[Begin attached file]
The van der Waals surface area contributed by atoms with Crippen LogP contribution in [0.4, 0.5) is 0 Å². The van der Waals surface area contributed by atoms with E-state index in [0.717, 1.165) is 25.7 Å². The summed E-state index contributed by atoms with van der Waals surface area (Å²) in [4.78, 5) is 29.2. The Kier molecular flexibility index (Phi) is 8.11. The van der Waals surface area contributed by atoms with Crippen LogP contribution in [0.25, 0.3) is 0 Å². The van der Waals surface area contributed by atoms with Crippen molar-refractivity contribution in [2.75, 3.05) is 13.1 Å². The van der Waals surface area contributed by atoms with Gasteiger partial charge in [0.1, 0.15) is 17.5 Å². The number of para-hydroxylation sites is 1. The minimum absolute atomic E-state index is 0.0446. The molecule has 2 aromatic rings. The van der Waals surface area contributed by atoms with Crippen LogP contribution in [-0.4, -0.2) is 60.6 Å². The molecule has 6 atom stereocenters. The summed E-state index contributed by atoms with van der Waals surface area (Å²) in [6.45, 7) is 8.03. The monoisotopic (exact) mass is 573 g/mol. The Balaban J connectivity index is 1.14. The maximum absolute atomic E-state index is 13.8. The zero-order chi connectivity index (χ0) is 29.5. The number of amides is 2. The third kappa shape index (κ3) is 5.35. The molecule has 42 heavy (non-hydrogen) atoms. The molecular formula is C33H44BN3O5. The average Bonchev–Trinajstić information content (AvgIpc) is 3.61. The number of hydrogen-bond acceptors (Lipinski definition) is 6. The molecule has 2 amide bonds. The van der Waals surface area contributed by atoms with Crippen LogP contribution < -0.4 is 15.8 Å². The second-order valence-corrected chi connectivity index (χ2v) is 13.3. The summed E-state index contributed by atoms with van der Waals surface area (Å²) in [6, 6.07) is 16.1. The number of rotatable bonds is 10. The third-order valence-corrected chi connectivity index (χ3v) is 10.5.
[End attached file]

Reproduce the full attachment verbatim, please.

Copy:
The van der Waals surface area contributed by atoms with Crippen LogP contribution in [0.4, 0.5) is 0 Å². The van der Waals surface area contributed by atoms with E-state index in [0.717, 1.165) is 25.7 Å². The summed E-state index contributed by atoms with van der Waals surface area (Å²) in [4.78, 5) is 29.2. The Kier molecular flexibility index (Phi) is 8.11. The van der Waals surface area contributed by atoms with Crippen LogP contribution in [0.25, 0.3) is 0 Å². The van der Waals surface area contributed by atoms with Crippen molar-refractivity contribution in [2.75, 3.05) is 13.1 Å². The van der Waals surface area contributed by atoms with Gasteiger partial charge in [0.1, 0.15) is 17.5 Å². The number of para-hydroxylation sites is 1. The minimum absolute atomic E-state index is 0.0446. The molecule has 2 aromatic rings. The van der Waals surface area contributed by atoms with Crippen LogP contribution in [-0.4, -0.2) is 60.6 Å². The molecule has 6 atom stereocenters. The summed E-state index contributed by atoms with van der Waals surface area (Å²) in [6.45, 7) is 8.03. The monoisotopic (exact) mass is 573 g/mol. The Balaban J connectivity index is 1.14. The maximum absolute atomic E-state index is 13.8. The zero-order chi connectivity index (χ0) is 29.5. The number of amides is 2. The third kappa shape index (κ3) is 5.35. The molecule has 42 heavy (non-hydrogen) atoms. The molecular formula is C33H44BN3O5. The average Bonchev–Trinajstić information content (AvgIpc) is 3.61. The number of hydrogen-bond acceptors (Lipinski definition) is 6. The molecule has 2 amide bonds. The van der Waals surface area contributed by atoms with Crippen LogP contribution < -0.4 is 15.8 Å². The second-order valence-corrected chi connectivity index (χ2v) is 13.3. The summed E-state index contributed by atoms with van der Waals surface area (Å²) in [6, 6.07) is 16.1. The number of rotatable bonds is 10. The third-order valence-corrected chi connectivity index (χ3v) is 10.5.